from The American Heritage® Dictionary of the English Language, 4th Edition

  • n. The four Gospels combined into a single narrative.

from Wiktionary, Creative Commons Attribution/Share-Alike License

  • n. The interval of a fourth.
  • n. A continuous narrative arranged from the first four books of the New Testament.
  • n. An electuary compounded of four medicines.

from the GNU version of the Collaborative International Dictionary of English

  • n. The interval of a fourth.
  • n. A continuous narrative arranged from the first four books of the New Testament.
  • n. An electuary compounded of four medicines.

from The Century Dictionary and Cyclopedia

  • n. In Greek and medieval music, the interval of a fourth.
  • n. [Gr. το\ δια\ τεσσ, σ1άρων (Tatian, in Eusebius).] A harmony of the four Gospels.
  • n. In old pharmacy, an electuary composed of four medicines: gentian, birth wort, bayberries, and myrrh.


Middle English, interval of a fourth, from Latin diatessarōn, made of four (ingredients), from Greek dia tessarōn, out of four : dia, according to; see dia- + tessarōn, genitive of tessares, four.
(American Heritage® Dictionary of the English Language, Fourth Edition)
Latin, from Ancient Greek διά (dia, "through, across") + τεσσάρων (tessarōn) (genitive plural of τέσσαρες (tessares, "four")). (Wiktionary)


  • Contra popularizers and self-promoters like the the Jesus Seminar – always popular this time of year, go figure – the "early gospel" Thomas, for instance, relies upon the mid-second century harmonization, Tatian's diatessaron, of the four Gospels.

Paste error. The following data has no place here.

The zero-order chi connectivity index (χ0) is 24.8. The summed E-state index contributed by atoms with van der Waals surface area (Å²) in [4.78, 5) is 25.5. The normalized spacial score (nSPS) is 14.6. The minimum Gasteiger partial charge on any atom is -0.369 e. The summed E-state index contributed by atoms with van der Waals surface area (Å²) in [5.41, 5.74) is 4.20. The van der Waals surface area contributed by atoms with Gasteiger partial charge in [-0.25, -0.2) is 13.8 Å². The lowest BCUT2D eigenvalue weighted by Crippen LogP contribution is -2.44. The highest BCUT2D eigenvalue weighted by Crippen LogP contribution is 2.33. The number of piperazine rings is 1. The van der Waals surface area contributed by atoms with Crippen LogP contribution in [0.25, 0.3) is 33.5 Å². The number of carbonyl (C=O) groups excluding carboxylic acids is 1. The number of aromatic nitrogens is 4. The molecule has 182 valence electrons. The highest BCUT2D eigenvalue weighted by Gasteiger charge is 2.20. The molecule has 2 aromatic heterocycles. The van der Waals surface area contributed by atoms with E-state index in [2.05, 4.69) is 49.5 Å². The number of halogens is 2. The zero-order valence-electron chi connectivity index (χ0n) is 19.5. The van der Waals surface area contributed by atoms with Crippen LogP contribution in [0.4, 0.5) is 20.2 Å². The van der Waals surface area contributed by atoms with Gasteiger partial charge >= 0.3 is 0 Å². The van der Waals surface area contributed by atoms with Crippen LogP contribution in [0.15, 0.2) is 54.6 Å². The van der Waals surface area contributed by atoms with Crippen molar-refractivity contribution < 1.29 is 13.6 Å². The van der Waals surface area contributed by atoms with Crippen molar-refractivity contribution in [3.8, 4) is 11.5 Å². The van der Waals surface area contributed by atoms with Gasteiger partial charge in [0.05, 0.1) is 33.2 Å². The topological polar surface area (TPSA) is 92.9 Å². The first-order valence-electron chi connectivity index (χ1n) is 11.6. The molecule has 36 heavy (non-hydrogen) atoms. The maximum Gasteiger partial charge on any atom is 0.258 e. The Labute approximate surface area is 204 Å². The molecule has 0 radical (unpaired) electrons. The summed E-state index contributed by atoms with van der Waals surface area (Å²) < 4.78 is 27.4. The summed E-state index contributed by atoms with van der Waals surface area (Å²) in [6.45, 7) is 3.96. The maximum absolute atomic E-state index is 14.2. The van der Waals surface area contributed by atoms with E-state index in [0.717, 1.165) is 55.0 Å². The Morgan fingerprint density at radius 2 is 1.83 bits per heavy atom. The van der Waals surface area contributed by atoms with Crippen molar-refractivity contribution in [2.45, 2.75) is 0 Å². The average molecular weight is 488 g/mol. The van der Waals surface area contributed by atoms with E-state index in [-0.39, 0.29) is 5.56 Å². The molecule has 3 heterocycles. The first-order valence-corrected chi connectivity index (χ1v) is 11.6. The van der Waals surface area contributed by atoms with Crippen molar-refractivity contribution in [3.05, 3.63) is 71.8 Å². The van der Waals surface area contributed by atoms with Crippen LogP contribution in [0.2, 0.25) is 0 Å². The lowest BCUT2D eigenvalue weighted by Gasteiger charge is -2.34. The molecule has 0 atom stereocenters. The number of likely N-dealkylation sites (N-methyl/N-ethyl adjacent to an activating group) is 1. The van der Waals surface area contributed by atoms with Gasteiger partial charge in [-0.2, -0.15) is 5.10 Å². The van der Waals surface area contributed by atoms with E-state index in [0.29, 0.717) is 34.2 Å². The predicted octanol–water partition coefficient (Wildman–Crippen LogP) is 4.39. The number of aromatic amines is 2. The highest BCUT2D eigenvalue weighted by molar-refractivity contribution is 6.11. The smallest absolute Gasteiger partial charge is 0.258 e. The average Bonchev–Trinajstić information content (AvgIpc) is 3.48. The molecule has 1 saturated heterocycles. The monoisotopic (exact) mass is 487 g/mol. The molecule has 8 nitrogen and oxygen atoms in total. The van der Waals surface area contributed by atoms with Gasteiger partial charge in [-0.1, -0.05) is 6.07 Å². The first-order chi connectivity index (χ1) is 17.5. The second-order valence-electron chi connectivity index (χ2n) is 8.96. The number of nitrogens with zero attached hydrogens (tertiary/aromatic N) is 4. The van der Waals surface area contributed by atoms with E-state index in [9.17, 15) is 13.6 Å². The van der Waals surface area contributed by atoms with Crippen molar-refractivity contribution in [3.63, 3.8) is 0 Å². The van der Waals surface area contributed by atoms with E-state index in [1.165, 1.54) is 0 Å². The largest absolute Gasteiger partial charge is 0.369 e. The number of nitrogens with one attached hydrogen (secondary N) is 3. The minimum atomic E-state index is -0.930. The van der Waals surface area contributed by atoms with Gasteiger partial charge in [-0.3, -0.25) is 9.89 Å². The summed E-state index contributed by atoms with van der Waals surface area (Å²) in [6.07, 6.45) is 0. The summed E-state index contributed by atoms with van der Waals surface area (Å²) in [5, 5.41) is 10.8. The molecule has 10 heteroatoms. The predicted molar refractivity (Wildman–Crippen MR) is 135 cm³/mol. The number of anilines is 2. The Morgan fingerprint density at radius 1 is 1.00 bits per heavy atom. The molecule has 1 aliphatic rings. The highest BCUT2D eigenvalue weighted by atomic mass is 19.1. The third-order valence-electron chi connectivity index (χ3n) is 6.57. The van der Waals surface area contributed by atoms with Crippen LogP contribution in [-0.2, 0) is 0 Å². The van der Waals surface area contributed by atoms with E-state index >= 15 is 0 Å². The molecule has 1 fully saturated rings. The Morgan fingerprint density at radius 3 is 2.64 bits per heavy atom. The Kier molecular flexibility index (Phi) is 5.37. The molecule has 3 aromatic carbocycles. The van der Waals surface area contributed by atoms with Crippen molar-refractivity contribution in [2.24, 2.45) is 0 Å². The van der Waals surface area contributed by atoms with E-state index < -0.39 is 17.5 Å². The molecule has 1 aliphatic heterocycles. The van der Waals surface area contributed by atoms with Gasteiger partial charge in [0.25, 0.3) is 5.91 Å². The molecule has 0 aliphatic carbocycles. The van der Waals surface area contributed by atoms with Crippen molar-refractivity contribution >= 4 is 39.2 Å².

Blind Faith?

  • For just as those trained in the canons of the lyre declare the sesquialter proportion produces the symphony diapente, the double proportion the diapason, the sesquiterte the diatessaron, the slowest of all, so the specialists in Bacchic harmonies have detected three accords between wine and water — Diapente,

    Essays and Miscellanies

  • Nicholas in so unexpected a manner was the grand topic of the evening; and the four musical gentlemen, hearing the story in turn from each of the others, were now engaged in a sort of diatessaron, in which the four accounts were made to harmonize with considerable difficulty: Mr. Schmauker insisting upon his view, that Nicholas had arrived wet and hungry, was found on the doorstep, and dragged in by Mr.. Starkey; while

    The Atlantic Monthly, Volume 15, No. 87, January, 1865

  • In the Psalter he was content with copying out the first verse of each psalm; whilst when dealing with the Gospels he did not quote from each evangelist separately, but made use of a kind of confused diatessaron of all four combined.

    The Catholic Encyclopedia, Volume 2: Assizes-Browne

  • It was then tried with speaking: the result was the same: a powerful and perpetual hum, not resonant peculiarly to the diatessaron, the diapente, or the diapason, but making a new variety of continuous fundamental bass.

    Gryll Grange

  • By reading the gospels as a diatessaron, what the individual writers attempted to communicate is confused and lost.

    Conservapedia - Recent changes [en]

  • This order also keeps the analogy of the symphonies, i.e. the proportion of the irascible to the rational (which is placed as hypate) making the diatessaron (or fourth), that of the irascible to the concupiscent (or nete) making the diapente (or fifth), and that of the rational to the concupiscent (as hypate to nete) making an octave or diapason.

    Essays and Miscellanies


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